I was 4 years old when The Simpsons debuted in 1989. This animated sitcom has continued for over 600 episodes across 28 seasons and one feature film and has no signs of slowing down. Funny, irreverent, smart and sometimes even touching, The Simpsons has cemented itself as a cornerstone of American entertainment and pop culture. The show is important to me as it was my first “adult” entertainment as well as my initial exposure to the concept of satire. So many references that I did not understand as a child and would not comprehend until my teenage and adult years. A joke that I saw at 8 or 9 years old would instantly make sense years later. I even credit The Simpsons for exposing me to the work of Stanley Kubrick, one of my favorite directors.
Coming up with a list of 10 favorite episodes from a series with hundreds is not a simple task. The good thing is, with a show that has so many quality installments, there’s no right or wrong answer. A heads up, a decent amount of the episodes will be from season 6, as it is my favorite season of the series.
So let’s dive into the DeaconsDen 10 Favorite Episodes of The Simpsons!
Typically it’s Homer who comes up with the schemes to make more money, but in this installment it’s Marge who takes the lead. She starts her own pretzel business after she’s kicked out of an investment group for being adverse to risk. This episode has some really good references to Glengarry Glen Ross, Goodfellas and John Steinbeck’s The Grapes of Wrath.
The only two-part episode of the series, this was a huge deal for me. The cliffhanger through the summer was excruciating to wait for. It’s almost like it was as big as another tv moment when a rich man no one liked was shot. Oh yea and it introduced me to the greatness of Tito Puente. There also was a Twin Peaks reference that I had no clue about until a couple days before I wrote this list becuase I have never seen Twin Peaks. Still discovering things.
Homer is accused of sexual harassment by the kids babysitter and must clear his name. Some brilliant spoofs and cultural references are in this episode that include the OJ Simpson murder trial, Bruce Willis action movies, Hard Copy and even Disney’s The Little Mermaid. And to top it off we get a guest spot by Dennis Franz playing Homer in a made for TV movie.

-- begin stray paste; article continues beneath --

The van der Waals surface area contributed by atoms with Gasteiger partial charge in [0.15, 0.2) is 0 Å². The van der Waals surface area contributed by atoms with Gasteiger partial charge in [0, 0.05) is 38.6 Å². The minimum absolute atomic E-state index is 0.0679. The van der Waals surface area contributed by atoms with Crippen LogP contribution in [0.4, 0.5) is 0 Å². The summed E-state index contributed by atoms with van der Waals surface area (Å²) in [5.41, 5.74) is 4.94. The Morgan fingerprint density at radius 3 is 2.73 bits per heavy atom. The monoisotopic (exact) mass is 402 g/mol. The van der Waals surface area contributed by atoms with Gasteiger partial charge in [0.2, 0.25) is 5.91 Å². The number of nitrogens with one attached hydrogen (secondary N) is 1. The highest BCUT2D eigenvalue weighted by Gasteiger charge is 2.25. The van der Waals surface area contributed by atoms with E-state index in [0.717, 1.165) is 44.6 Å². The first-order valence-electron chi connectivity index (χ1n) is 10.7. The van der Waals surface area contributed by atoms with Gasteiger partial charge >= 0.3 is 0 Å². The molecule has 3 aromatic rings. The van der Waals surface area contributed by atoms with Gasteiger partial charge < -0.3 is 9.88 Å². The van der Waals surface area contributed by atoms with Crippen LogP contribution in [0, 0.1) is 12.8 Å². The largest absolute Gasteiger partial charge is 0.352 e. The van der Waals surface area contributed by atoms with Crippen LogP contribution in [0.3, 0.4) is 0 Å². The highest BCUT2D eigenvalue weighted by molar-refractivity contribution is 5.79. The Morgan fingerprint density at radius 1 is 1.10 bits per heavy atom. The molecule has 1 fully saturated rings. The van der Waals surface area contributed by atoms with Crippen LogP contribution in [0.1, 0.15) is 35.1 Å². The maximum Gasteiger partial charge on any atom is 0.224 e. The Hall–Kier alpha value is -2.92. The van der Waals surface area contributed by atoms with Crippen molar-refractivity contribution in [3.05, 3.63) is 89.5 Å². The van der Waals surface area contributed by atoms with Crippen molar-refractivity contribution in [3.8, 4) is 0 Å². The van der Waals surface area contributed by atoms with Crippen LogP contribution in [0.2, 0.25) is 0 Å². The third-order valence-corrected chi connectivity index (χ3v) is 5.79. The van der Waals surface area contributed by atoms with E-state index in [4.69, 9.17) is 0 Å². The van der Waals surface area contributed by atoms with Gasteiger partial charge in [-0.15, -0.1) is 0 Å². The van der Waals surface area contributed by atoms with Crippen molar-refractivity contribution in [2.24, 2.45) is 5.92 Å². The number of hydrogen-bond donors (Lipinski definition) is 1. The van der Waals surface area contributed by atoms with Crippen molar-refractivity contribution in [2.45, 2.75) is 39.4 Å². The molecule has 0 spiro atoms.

Mr. Burns opens a casino and everyone flocks to the idea of gambling in Springfield. Homer becomes a dealer, Bart opens his own in his treehouse and Marge becomes a gambling addict. This episode contains some inspired references to Howard Hughes, Rain Man, Kubrick’s 2001 and of course Dr. Strangelove which inspired the title of this episode.
Hollywood comes to Springfield when a film adaptation of the Radioactive Man comic is greenlighted. The whole episode is a poke at Hollywood movie making with some nice moments involving Bart’s friend Milhouse who is picked as the sidekick in the film and witnesses the effects of stardom firsthand.
Another good episode that sees Springfield hosting a film festival. The highlight of this installment is Jon Lovitz, playing the role of Jay Sherman this crossover with his show The Critic. I think my favorite moment is the screenings which include Mr. Burns and Charlton Heston in Ben-Hur.
Homer buys a snowplow, but so faces completion from Barney. I always find myself singing the “Mr. Plow” jingle and didn’t know until researching that it is based on the Roto-Rooter jingle. This episode also has some obscure references, such as Kent Brockman’s reporting which is similar to Walter Cronkite’s reporting of JFK’s assassination. This works more as a great individual episode for Homer as opposed to the more standard satirically themed episodes.
3) Marge vs. the Monorail – Season 4, Episode 12
In this spoof of The Music Man, salesman Lyle Lanley comes to town and convinces Springfield to build a Monorail system which Marge is opposed to. This episode has a few highlights. One being the late Phil Hartman as Lanley. Even though you know it’s his voice he manages to give him enough sleeziness to separate him him Lionel Hutz or Troy McClure. Another is the fantastic Monorail song sung by the residents. The icing on the cake is the guest appearance by the late Leonard Nimoy.
Homer accepts a new job in a new town. What follows is a hilarious episode that pays tribute to James Bond films and gives us one of the best one shot characters in the show in Albert Brooks’ Hank Scorpio. Another positive about this episode is that Marge, Bart and Lisa each get their own storyline about adjusting in the new town. Also one of the best jokes I’ve seen in the series is in this episode when Homer asks Scorpio for some sugar. From start to finish, this episode pays off.
My favorite episode of the series. The family travels to Itchy and Scratchy Land for vacation. Not only are the adventures of the family hilarious before they arrive, once they do get there we get some inspired parodies of Disneyland, Walt Disney, Star Wars, Witness, Alfred Hitchcock and the works of Michael Crichton. Particularly his film Westworld and Jurassic Park. Having been to a Disney theme park, it resonates well and allows you to understand why it means so much to Bart and Lisa. The references to Crichton’s work I also loved becuase I loved the Jurassic Park film and would soon begin to read his novels not much later. Itchy and Scratchy Land is prime Simpsons and is a great showcase as to how well the creative team implements these cultural references that still feel fresh years after the episode first aired.
So there you have it. My 10 favorite episodes of The Simpsons. I look at my list and I know there is another 10 I left off that probably could be on this list as well. For all the fans out there, are any of these on your list? What are some of your favorites? Feel free to make your choices known!